The Interior Department is considering including emissions requirements in leases for companies that drill for oil and gas on federal property, Interior Deputy Secretary David Hayes said today.
"Typically the leases between the Interior Department and oil and gas developers have not focused on emissions, and there's some real opportunities there," Hayes said. "We're going to be reaching out to industry and looking at our leasing structure and seeing what opportunities we can provide. ... One way or another, we're going to tackle that issue."
Hayes added that Ned Farquhar, Interior deputy assistant secretary for land and minerals management, has been looking into "potential initiatives dealing with methane emissions, for example."
The move may tie into an executive order signed by President Obama last month requiring federal agencies to set 2020 emission-reduction targets for greenhouse gases, Hayes said. The order requires agencies to set targets within 90 days (E&ENews PM, Oct. 5).
"Part of that deals with a question of whether our lessees should also be counted and their emissions should be counted," Hayes said, adding that Interior officials are in discussions with the White House Council on Environmental Quality about that now.
"Whether we do it as part of that governmentwide initiative or our own initiative ... there's some great opportunities there for emissions reductions, and we'll be looking forward to working with our lessees toward that end," Hayes added.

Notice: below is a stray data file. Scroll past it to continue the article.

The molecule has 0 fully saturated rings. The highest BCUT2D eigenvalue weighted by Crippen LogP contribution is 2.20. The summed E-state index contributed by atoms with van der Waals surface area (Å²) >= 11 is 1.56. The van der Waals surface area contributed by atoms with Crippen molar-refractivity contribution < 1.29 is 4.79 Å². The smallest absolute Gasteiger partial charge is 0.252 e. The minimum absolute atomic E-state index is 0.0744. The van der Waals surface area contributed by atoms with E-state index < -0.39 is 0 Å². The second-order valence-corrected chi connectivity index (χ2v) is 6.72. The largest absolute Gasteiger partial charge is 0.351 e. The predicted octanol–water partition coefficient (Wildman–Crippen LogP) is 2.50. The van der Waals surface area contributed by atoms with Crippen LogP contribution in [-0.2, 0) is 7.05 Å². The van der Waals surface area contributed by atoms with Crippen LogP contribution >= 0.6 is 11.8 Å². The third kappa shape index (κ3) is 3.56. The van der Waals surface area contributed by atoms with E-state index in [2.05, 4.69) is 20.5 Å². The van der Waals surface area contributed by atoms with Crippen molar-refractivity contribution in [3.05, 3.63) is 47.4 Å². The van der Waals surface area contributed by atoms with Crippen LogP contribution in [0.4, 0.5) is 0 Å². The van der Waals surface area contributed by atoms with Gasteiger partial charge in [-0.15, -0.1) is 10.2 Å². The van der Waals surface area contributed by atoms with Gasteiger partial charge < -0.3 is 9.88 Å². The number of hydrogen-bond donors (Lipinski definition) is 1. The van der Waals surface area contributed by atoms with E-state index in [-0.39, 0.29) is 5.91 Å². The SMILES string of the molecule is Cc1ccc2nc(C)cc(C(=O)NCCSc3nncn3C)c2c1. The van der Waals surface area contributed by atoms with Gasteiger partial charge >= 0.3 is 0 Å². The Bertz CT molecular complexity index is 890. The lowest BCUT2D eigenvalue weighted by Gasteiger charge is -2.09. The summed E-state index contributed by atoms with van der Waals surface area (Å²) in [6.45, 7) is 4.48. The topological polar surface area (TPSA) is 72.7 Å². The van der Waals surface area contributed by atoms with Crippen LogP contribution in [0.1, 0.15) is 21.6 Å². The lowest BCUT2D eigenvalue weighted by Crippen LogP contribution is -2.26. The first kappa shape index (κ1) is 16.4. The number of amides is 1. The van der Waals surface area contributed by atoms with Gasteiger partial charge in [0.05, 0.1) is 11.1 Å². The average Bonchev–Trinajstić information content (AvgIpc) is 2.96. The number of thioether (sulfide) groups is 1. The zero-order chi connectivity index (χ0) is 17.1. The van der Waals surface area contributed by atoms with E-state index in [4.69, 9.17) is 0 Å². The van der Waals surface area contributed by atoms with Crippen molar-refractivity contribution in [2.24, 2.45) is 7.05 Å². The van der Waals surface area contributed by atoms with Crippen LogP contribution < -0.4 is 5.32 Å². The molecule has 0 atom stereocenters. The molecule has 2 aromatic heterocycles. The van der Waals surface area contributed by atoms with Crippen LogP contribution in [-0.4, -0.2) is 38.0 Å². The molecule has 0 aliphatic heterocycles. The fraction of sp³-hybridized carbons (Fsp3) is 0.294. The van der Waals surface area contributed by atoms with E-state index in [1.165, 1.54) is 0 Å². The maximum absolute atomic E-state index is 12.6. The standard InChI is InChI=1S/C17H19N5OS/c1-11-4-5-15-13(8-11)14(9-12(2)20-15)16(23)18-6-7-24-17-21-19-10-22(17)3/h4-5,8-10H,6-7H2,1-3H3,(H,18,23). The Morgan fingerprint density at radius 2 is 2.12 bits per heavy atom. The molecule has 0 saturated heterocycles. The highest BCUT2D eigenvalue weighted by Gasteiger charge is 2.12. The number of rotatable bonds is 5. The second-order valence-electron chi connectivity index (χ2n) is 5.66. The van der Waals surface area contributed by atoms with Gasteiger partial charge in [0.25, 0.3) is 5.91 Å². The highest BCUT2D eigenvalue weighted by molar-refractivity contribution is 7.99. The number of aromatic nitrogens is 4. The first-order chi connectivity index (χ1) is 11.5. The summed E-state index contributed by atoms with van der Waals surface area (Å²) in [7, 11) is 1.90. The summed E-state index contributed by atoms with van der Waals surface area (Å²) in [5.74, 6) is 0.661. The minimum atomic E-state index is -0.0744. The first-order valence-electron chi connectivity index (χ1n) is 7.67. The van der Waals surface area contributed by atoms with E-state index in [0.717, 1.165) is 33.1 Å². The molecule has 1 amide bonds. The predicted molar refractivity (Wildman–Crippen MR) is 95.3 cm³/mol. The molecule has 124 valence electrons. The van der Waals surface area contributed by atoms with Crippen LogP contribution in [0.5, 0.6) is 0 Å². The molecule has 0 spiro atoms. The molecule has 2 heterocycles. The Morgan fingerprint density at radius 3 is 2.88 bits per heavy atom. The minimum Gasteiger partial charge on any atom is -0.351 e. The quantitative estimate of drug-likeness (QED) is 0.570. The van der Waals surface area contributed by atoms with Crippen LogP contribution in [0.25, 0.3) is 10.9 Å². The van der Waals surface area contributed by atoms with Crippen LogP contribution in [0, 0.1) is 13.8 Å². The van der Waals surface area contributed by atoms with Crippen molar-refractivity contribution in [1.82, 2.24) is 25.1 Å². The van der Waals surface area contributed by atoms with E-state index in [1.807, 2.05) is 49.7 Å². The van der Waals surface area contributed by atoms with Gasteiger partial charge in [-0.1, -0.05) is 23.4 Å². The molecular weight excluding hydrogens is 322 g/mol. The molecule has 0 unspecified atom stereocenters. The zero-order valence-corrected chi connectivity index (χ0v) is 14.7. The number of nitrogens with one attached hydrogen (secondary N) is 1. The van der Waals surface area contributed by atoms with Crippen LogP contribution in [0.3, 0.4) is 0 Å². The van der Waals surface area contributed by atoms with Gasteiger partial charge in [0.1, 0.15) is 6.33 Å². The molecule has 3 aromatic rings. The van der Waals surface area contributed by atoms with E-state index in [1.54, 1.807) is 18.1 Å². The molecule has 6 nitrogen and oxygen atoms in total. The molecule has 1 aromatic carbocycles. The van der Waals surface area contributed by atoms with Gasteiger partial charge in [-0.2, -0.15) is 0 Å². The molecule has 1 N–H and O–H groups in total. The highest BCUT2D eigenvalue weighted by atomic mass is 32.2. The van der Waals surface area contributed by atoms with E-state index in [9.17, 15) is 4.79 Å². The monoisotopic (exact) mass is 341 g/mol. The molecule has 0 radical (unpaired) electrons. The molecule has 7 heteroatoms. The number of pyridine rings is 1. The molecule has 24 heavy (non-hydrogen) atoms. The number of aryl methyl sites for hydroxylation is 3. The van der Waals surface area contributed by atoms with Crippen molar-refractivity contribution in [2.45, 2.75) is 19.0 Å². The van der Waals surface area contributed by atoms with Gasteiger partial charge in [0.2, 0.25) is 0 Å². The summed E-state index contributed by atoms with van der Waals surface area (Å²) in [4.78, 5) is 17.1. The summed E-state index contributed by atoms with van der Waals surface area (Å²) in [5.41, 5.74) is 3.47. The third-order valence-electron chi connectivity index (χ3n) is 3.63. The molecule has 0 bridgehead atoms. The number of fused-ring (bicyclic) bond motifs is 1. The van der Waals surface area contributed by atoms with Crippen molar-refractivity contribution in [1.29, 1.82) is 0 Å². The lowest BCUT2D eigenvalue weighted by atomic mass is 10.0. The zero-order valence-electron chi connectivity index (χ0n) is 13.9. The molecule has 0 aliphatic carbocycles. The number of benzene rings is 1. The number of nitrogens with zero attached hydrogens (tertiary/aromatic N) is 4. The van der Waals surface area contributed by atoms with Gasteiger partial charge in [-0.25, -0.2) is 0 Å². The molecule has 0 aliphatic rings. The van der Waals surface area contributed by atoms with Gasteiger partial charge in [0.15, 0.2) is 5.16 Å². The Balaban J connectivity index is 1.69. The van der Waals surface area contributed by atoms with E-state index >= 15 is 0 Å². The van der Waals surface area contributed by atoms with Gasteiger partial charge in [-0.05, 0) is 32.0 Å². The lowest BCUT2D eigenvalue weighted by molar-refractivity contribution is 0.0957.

Lee Fuller, vice president of government relations at the Independent Petroleum Association of America, said he had not heard of the initiative and was not sure of the scope of Interior's authority to include such provisions in a lease or an application for a permit to drill.
"I would think that the resource management plans that are devised for an area take the emissions implications into account as they develop them," Fuller said. "But ... it would certainly influence the leasing process if it became too burdensome."
Oil companies lose trillions of cubic feet of natural gas each year as inefficient producers burn or release gas and as old or faulty pipelines leak tons more.
A voluntary U.S. EPA program has had some success, and the Minerals Management Service has been pressed to clamp down on flaring by offshore platforms. But the Bureau of Land Management has no specific program to address the problem, and many see BLM forgoing millions of dollars in lost tax revenue by not requiring petroleum companies that operate on federal lands to capture and sell as much oil-field gas as possible (Greenwire, May 19).